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Despite Supreme Court ruling, in-vitro fertilization laws still unclear

By in Opinions
The Supreme Court of Canada in Ottawa.
How far would you go to have a child? Would you risk your health, the health of your spouse or most importantly the health of the fetus?

There will always be risks when a child is born — this is an unavoidable part of life — but the job of a doctor is to lower those risks, reduce the danger of procedures and protect a patient’s wellbeing. When a doctor graduates from medical school they must swear to uphold the Hippocratic Oath, which states that they must “never do harm to anyone.” so what happens when a doctor fails his or her oath?

In-vitro fertilization is the most complete form of non-sexual reproduction available in Canada, and it is a fairly easy concept to understand. An egg is taken from a woman wanting a child or given by a willing female donor. This egg is then fertilized by donor sperm or the father’s sperm. The growing embryo is then implanted in a women’s uterine lining where if the embryo becomes attached it will begin to grow as if it were sexually reproduced.

The bonus of this procedure is that if one individual in a couple wanting to have children is sterile, then the couple still birth a child with genetic information contributed by one or both of them. The generally accepted success rate of IVF is about 30 per cent, and as more advanced techniques are developed that number is expected to increase.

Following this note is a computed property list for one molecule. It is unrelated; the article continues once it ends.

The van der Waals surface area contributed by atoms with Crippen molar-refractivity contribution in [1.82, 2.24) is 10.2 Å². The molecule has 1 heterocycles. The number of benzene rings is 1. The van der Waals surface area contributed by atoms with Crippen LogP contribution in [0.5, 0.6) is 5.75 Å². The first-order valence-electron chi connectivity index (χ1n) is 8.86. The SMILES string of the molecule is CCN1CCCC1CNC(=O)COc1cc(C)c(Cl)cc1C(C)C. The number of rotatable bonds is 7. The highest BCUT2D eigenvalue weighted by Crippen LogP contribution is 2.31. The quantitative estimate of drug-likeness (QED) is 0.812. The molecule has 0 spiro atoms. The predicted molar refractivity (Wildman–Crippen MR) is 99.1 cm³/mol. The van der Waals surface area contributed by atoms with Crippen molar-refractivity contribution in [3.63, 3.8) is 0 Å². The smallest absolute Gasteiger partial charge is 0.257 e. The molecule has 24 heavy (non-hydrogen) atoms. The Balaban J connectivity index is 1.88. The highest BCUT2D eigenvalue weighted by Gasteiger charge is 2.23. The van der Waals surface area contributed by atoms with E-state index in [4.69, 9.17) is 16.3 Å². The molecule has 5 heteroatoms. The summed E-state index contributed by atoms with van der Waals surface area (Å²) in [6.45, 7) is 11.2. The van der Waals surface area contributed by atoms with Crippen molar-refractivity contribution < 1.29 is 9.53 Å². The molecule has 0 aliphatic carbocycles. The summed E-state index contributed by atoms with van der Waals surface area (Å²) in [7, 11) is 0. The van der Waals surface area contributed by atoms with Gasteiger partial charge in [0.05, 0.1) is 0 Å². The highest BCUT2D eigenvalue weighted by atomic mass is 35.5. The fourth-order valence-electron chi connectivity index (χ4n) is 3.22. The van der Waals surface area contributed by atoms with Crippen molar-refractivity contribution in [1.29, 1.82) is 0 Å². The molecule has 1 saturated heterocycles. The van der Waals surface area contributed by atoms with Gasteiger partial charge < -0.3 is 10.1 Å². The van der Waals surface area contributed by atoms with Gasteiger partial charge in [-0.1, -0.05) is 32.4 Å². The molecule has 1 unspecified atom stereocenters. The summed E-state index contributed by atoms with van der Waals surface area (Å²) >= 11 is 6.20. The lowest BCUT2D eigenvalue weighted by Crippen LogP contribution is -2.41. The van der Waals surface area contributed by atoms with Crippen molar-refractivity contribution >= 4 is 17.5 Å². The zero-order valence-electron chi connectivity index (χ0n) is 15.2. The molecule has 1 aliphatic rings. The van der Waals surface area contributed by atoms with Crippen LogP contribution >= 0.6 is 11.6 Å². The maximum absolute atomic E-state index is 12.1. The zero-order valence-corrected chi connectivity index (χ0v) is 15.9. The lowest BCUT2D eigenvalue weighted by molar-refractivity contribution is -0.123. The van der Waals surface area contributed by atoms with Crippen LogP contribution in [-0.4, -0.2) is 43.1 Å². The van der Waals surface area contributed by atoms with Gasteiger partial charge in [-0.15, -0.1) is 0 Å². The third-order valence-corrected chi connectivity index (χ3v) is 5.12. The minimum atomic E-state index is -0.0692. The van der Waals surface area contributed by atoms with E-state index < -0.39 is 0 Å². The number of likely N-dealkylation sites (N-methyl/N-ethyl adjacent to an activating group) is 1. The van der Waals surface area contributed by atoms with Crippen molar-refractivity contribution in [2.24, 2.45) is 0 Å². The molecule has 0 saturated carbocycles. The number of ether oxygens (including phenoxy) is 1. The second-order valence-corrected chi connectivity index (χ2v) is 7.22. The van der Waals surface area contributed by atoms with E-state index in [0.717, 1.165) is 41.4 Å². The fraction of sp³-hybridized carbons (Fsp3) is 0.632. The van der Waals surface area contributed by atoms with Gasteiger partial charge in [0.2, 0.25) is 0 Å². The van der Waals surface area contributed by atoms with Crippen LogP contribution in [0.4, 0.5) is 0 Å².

As with any developing technology or procedure, a proper guideline is important. The issue with IVF is that there is no clear governing body overseeing this burgeoning medical field, or to be more exact, there is no active watchdog group. Assisted Human Reproduction Canada is the federally funded regulatory group responsible for investigating and governing the Canadian fertility industry.

Unfortunately, in 2008 the Province of Quebec challenged the federal government’s control over fertility treatments. As with all challenges presented to the federal government, the decision was left to the Supreme Court of Canada, whose 163-page ruling last year only muddied the waters further.

The court decided that IVF falls under provincial jurisdiction and is therefore subject to each province’s health laws and professional medical bodies. However, the federal government still has power over things like if or how much surrogates get paid.

It seems lawyers on all sides are still trying to figure out the legal decision, and the website for AHRC is still “under review in light of the Supreme Court of Canada opinion.” Such ambiguity can only lead to trouble.

As an example, take the case of Trudy Moore, a woman who found out that her in-vitro fertilized daughter was not actually born with the genetic code of her husband. The procedure was instead performed with a mystery donor’s semen. Given the jurisdictional fight between different levels of government, she had nowhere to go and no one to lodge an official complaint with. She was left to seek damages from the doctor who performed the procedure.

Doctors are responsible for their actions and for the mistakes they make in the procedure, but the government has a part in this too. There needs to be a clear regulatory structure that oversees IVF in Canada to help prevent more accidents like Trudy Moore’s procedure.

Photo: Ulysses/Flickr

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